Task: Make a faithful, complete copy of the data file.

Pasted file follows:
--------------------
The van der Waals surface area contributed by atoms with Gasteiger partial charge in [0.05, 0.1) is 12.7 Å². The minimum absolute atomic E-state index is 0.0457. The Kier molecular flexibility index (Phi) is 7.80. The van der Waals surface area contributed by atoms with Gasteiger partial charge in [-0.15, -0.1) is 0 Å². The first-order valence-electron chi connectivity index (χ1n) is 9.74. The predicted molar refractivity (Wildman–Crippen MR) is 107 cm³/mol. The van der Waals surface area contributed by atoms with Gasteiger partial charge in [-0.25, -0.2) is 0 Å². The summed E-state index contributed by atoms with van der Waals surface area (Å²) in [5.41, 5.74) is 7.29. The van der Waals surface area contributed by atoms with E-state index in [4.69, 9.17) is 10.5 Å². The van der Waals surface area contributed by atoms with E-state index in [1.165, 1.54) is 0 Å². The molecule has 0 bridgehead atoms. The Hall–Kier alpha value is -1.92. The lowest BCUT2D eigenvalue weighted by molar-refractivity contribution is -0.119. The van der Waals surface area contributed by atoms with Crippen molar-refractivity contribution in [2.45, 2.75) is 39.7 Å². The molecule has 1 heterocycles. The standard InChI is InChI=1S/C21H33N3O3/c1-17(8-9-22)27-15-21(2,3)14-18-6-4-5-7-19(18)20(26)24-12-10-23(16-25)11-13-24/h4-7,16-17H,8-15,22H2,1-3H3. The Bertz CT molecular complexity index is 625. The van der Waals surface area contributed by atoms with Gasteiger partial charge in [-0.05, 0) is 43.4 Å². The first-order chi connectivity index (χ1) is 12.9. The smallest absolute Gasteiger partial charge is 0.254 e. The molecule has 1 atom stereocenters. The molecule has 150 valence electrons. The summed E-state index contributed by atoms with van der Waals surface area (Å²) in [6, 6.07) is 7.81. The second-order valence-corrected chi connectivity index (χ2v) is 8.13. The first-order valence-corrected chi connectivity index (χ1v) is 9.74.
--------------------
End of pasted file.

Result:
The van der Waals surface area contributed by atoms with Gasteiger partial charge in [0.05, 0.1) is 12.7 Å². The minimum absolute atomic E-state index is 0.0457. The Kier molecular flexibility index (Phi) is 7.80. The van der Waals surface area contributed by atoms with Gasteiger partial charge in [-0.15, -0.1) is 0 Å². The first-order valence-electron chi connectivity index (χ1n) is 9.74. The predicted molar refractivity (Wildman–Crippen MR) is 107 cm³/mol. The van der Waals surface area contributed by atoms with Gasteiger partial charge in [-0.25, -0.2) is 0 Å². The summed E-state index contributed by atoms with van der Waals surface area (Å²) in [5.41, 5.74) is 7.29. The van der Waals surface area contributed by atoms with E-state index in [4.69, 9.17) is 10.5 Å². The van der Waals surface area contributed by atoms with E-state index in [1.165, 1.54) is 0 Å². The molecule has 0 bridgehead atoms. The Hall–Kier alpha value is -1.92. The lowest BCUT2D eigenvalue weighted by molar-refractivity contribution is -0.119. The van der Waals surface area contributed by atoms with Crippen molar-refractivity contribution in [2.45, 2.75) is 39.7 Å². The molecule has 1 heterocycles. The standard InChI is InChI=1S/C21H33N3O3/c1-17(8-9-22)27-15-21(2,3)14-18-6-4-5-7-19(18)20(26)24-12-10-23(16-25)11-13-24/h4-7,16-17H,8-15,22H2,1-3H3. The Bertz CT molecular complexity index is 625. The van der Waals surface area contributed by atoms with Gasteiger partial charge in [-0.05, 0) is 43.4 Å². The first-order chi connectivity index (χ1) is 12.9. The smallest absolute Gasteiger partial charge is 0.254 e. The molecule has 1 atom stereocenters. The molecule has 150 valence electrons. The summed E-state index contributed by atoms with van der Waals surface area (Å²) in [6, 6.07) is 7.81. The second-order valence-corrected chi connectivity index (χ2v) is 8.13. The first-order valence-corrected chi connectivity index (χ1v) is 9.74.